Mom’s assisted living facility is a nice place, as such facilities go.  It’s kept very clean, the meals are well-prepared, and the staff members are friendly and attentive and work hard at what has to be a very tough job.  Most of the residents seem to have accepted their situations and are . . . waiting, and trying to make the best of things.  They can’t take care of themselves, their spouses are gone, and they really don’t have any good alternatives.

Even though I’ve been visiting the place for more than a year, I’m still sorting through my reactions to the very complicated issues raised by the end-game scenario.

When You Realize You Are Completely Out Of It

One of my mentees and his wife have welcomed a new addition to their growing family.  The baby’s name will be Maxwell.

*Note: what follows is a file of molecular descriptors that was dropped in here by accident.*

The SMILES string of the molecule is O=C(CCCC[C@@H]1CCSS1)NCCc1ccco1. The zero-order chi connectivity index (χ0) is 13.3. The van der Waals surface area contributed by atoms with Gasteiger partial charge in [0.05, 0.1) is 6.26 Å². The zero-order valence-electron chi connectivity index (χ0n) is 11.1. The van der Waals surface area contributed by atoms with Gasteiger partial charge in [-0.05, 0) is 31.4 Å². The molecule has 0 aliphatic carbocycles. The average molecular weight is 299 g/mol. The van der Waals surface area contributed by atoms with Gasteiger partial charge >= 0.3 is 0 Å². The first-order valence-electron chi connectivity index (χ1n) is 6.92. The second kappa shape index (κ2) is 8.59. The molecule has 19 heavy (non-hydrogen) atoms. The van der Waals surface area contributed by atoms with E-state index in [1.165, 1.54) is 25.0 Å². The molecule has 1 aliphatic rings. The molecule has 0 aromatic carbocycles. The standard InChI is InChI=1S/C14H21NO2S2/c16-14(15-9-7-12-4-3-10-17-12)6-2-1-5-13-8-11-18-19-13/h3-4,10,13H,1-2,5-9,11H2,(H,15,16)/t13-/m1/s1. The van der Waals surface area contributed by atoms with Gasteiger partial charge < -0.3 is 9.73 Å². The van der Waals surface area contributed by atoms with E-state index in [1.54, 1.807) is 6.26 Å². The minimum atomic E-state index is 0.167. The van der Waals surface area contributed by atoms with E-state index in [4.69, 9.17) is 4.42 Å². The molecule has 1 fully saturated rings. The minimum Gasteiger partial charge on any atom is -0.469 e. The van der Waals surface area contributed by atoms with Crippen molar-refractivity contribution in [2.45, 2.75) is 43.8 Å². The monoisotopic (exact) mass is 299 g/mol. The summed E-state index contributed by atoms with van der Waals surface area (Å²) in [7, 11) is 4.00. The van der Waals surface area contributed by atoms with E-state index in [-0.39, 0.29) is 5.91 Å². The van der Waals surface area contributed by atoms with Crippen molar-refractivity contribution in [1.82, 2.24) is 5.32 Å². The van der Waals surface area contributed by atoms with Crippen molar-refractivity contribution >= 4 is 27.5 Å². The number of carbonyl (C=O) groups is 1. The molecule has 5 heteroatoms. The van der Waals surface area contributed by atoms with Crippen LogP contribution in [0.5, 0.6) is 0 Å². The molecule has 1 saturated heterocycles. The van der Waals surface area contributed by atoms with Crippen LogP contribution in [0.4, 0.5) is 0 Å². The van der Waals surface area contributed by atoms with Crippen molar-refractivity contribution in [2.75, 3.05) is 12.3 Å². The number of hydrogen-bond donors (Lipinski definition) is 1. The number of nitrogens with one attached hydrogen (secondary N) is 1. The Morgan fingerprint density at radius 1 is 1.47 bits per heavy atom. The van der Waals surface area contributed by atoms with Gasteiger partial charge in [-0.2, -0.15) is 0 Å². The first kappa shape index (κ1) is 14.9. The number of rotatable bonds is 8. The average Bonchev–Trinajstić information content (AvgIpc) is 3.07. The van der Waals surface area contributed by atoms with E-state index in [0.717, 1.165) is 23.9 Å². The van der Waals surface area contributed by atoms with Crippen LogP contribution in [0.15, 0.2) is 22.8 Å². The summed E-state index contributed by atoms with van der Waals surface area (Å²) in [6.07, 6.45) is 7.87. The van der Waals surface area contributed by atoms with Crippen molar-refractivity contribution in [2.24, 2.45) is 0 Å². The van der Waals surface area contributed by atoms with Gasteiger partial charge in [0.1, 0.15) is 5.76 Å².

I wanted to make a mild joke about the newborn with my other mentees, so I asked them whether they thought it would be appropriate to get little Maxwell a silver hammer.  In response, I was greeted with absolutely blank stares.  “I don’t think a hammer would be an appropriate gift for an infant,” one of my mentees politely responded.  “Is there some kind of tradition involved in giving a hammer to a child?” another asked.

“You know, the Beatles song,” I prompted.  Additional baffled looks.  “Maxwell’s Silver Hammer?”  I added.  More uncomfortable silence.

Occasionally, an incident occurs that crystallizes the fact that you are getting incredibly old, and the common cultural touchstones that used to be assumed in every conversation are common touchstones no more.  My references to Beatles song have no more resonance with my 20- and 30-something mentees than the latest Jay-Z song (assuming Jay-Z is still a popular artist — which I of course am blissfully unaware of) would have with me.